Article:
Backlash against information blackout

SOCIAL BOOKMARKS

COMMUNITIES across Tynedale are already feeling the effects of an information blackout imposed by Northumberland County Council.

From planning applications and road closures to proposals to modify public rights of way; over the past three months dozens of statutory notices relating to the district have been published in a newspaper based 50 miles away.

The council’s decision to withdraw the notices from the Hexham Courant and, instead, place them in the Alnwick-based Northumberland Gazette has prompted a public backlash.

In response, a petition launched by the Courant calling on the council to reverse its decision in the interests of local democracy, attracted well over 200 signatures within 48 hours.

County councillors across Tynedale have quizzed the council’s chief executive, Steven Mason, on the decision which was made without their knowledge.

Leader of Northumberland Conservatives, Coun. Peter Jackson, said: “The feedback a received was deeply unsatisfactory and smacks of press regulation and censorship.

“Residents in Tynedale have a legal right to have access to this vital information.”

However, when pressed on the council’s obligation to keep residents across the district properly informed, Mr Mason – in correspondence with the Courant this week – labelled the legislation surrounding the subject as “outdated and outmoded.”

He went on to suggest that increased use of the Gazette had “only an imagined impact on the issues of local democracy, transparency and accountability and not a real one.”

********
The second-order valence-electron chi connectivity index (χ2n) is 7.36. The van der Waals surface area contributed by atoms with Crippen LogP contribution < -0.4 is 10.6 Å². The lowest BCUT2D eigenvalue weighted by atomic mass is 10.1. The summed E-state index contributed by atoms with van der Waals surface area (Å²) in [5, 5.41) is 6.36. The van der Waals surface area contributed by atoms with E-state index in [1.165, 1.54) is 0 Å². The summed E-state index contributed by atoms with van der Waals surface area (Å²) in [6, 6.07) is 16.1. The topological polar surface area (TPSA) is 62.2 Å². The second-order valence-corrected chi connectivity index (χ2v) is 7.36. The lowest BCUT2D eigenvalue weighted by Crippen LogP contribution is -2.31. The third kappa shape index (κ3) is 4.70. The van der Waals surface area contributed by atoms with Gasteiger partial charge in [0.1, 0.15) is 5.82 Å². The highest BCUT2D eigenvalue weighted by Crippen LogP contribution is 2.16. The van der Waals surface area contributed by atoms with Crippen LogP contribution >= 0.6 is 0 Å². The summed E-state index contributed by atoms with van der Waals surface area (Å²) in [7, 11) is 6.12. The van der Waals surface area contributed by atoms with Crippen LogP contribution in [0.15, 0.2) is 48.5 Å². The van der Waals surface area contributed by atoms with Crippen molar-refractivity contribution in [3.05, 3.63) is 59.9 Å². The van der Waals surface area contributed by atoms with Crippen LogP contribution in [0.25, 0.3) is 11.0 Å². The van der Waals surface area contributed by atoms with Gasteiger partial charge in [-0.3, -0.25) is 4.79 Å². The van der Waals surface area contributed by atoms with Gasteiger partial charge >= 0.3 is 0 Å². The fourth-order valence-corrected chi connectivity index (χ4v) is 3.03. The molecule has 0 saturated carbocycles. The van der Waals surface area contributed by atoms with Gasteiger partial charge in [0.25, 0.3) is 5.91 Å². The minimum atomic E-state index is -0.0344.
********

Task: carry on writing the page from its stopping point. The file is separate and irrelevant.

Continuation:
When consulted on the situation, a spokesman the Department for Communities and Local Government, said: “Legislation requires statutory notices to be advertised by local authorities in relevant local newspapers.

“Local authorities should abide by this legislation, if the public are concerned this is not the case, they should take this up with their local authority.”

And Mayor of Hexham, Coun. Trevor Cessford, has plans to do just that.

At a meeting on Monday he will seek the support of his town council colleagues to press the county council to reverse its decision.

“I’m bringing it up at the town council because Steven Mason says the policy has been adopted on a trial basis.

“If it is a trial basis, we think that trial isn’t working, and we want to let them know we don’t like what they’re doing.

“It’s typical of the arrogance of the county council to react like this.”

You can show your support for the ‘Your right to know’ campaign by adding your name to the petition online at cngroup.secondstreetapp.com/Hexham-Petition or by signing a paper copy found in the Hexham Courant offices on Beaumont Street, Hexham.

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